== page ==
|Name||Reviews||Max LOA||VHF||Dock Depth||Gas / Diesel||Lift / Crane||Wifi||Amps|
|Port Louis Marina||-||-||-||-||-||-||-||-|
|Grenada Yacht Club||-||-||-||-||-||-||-||-|
|Spice Island Boatyard||-||-||-||-||-||-||-||-|
|Spice Island Marine Services||-||-||-||Low 14.0'||-||-||-||-|
|Clarkes Court Boatyard & Marina||-|
|68||Low 0.0 mHigh 0.0'|
|Prickly Bay Marina||-||-||-||-||-||-||-||-|
|Virgin Beach Marina||-||-||-||-||-||-||-||-|
|Le Phare Bleu Marina & Boutique Hotel||-|
|-||Low 0.0 mHigh 0.0 m||-||-||-||-|
|16||Low 0.0 mHigh 0.0'|
|16||Low 0.0 mHigh 0.0'|
|Tyrrel Bay Yacht Haulout||-||-||-||-||-||-||-||-|
|Petite Martinique Town Dock||-||-||-||-||-||-||-||-|
St. George is the capital of the country of Grenada and it is also the largest harbor and city on the island. The city extends for miles in every direction from St. George Harbor, and ashore are more facilities than most can ever see in a single visit. Entering the harbor is easy, as the approaches from north or south are deep, wide, and easy to navigate, even for deep-draft boats.
One of the first visitors to the island (aside from the native Carib Indians), Christopher Columbus first sailed by Grenada in 1498 and named the island Concepcion. Later, the lush tropical growth on the island would lead Spanish sailors to call it Granada. Eventually, the French would adapt Granada to Grenade, and even later, the British would further adapt the name to its present-day form, Grenada.
The French and British struggled with each other for many years to control the island, but eventually in 1783, the island was handed over to the British for good. Fort George and Fort Frederick, which still stand guard over St. Georges Harbor, are historical objects of that struggle.
In the late 1970s, a political struggle came about in an attempt to set up a socialist government in Grenada. The United States and other Eastern Caribbean States intervened with military force and in 1984, an election restored the democratic government.
Grenada uses the IALA B (red right returning rule). Customs and Immigration: Arriving yachts should display the yellow Q flag and the courtesy flag of Grenada from the starboard spreader of the main mast. (Courtesy Grenada Department of Tourism)
There are several ranges that help guide larger vessels and cruise ships into St. Georges Harbor, but if you draw less than 10 feet, you can generally head into the harbor from either the north or south without following the exact range-guided deep ship channel.
If you choose to forego the ship channel and are approaching from the south, note the shallower areas that extend west off Ross Point, ending one mile to the northwest at Three Fathoms Banks. While not a problem for even deep-draft boats, this area can get a bit choppy when the winds are up. Similarly, if you are approaching from the north, there is an area of shallower water extending about a half-mile west of Fort George, where the cruise ship terminal is located.
If the weather is nasty, or you are unsure about your draft, you will want to take the ship channel entrance into the harbor. The first lighted range is visible if you approach St. Georges from the north on a course of 132 degrees magnetic. The channel starts with a flashing red buoy (Grenada waters are right red return), and is followed farther on by a flashing green buoy, which you should leave to port. About .1 mile southeast of the flashing green buoy, you can take a turn to the northeast, lining up with the range on a course of 83 degrees magnetic until you spot the line of lighted and unlighted red buoys to starboard that will guide you into the recreational yacht harbor on the south branch of St. Georges Harbor.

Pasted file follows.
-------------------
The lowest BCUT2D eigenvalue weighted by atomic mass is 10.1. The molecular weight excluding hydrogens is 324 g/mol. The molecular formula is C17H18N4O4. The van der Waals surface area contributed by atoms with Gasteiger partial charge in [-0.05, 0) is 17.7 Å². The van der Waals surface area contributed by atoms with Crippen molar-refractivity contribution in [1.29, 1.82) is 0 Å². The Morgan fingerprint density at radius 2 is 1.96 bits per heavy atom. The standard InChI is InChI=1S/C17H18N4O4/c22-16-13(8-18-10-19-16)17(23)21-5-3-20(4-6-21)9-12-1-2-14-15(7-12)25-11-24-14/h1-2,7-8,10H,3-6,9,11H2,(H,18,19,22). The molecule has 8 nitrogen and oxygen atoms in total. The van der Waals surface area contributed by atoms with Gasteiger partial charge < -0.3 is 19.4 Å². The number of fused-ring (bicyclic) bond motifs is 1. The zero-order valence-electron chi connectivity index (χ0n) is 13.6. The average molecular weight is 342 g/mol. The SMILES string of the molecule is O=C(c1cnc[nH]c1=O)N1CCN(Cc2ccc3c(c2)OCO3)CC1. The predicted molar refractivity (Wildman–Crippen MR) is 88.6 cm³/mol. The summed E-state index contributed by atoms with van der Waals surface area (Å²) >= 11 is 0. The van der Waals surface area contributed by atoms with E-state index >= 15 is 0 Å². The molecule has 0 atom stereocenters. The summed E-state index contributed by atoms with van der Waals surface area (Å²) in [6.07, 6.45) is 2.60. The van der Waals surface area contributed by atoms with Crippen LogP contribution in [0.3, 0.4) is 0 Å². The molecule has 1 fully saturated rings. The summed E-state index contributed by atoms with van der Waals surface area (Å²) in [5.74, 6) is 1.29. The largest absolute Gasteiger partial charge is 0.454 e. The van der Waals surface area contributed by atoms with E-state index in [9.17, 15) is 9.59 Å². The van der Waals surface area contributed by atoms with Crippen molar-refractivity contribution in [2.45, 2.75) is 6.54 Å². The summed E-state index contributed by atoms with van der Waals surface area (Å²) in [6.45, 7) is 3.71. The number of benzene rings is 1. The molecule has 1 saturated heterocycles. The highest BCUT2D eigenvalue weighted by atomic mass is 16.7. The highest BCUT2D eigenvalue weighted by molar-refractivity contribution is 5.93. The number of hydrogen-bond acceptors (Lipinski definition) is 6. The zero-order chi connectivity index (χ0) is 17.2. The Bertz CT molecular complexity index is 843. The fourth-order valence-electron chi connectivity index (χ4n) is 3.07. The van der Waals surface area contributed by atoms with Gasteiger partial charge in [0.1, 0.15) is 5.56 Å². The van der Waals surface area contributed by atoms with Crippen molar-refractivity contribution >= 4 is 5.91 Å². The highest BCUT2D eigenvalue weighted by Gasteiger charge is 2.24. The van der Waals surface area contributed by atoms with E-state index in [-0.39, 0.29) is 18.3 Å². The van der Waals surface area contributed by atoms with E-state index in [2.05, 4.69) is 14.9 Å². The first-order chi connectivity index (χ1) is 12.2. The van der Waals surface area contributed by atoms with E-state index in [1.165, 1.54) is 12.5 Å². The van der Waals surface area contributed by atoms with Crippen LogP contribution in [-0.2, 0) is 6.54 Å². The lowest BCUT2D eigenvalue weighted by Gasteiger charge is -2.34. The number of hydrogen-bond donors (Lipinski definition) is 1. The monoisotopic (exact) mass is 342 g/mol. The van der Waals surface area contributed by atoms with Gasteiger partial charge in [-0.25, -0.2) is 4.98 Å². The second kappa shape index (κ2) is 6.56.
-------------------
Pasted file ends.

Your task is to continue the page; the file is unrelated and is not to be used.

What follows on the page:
From flashing red buoy 4, head to the northwest and pick up two more red buoys, making a turn to starboard at the flashing red buoy at Outer Spout. next comes a flashing green buoy, and then a series of red nun buoys to guide you in through the channel, which has depths of 12 to 30 feet.
There are a couple of larger marinas, and some interspersed docks, but the majority of cruising boaters choose to anchor out in the well-protected harbor, which has 12- to 20-foot depths. You can check in with customs at the Grenada Yacht club when you go ashore, and once you have cleared through there are banks, markets, shops, restaurants, medical services and all host of other facilities for visiting guests.
See our Local Notices to Mariners blog for updates on the latest conditions and advisories for this area.
Grenada and its sister islands of Carriacou and Petite Martinique are known for their spectacular clear waters. Activities both above and below the water entice visitors to these islands year after year. Located outside of the hurricane belt at 12 N, our islands provide smooth sailing and safe anchorage, all year round.
Carriacou, the Gateway to the Grenadines, is the perfect starting point for a sailing vacation up the islands, and we have many companies who will arrange bare boats, crewed yachts or charters to suit your vacation needs.
For the seabound, Grenada, Carriacou and Petite Martinique boast a year round list of regattas and races. One of the most notable yachting events is the Annual La Source Grenada Sailing Festival that is held towards the end of January.
For a detailed calendar of events for the Grenada area, see our Helpful Links section below for more details.
[i]Information Courtesy Grenada Board of Tourism[/i]
The Port Saline International Airport is located on the south end of the main island of Grenada and it offers daily regional and international commercial jet service from major carriers including American Airlines, British Airways, Condor and Virgin Atlantic. You may also choose from a variety of regional turboprop and smaller carriers than can shuttle you between other islands in the windwards and beyon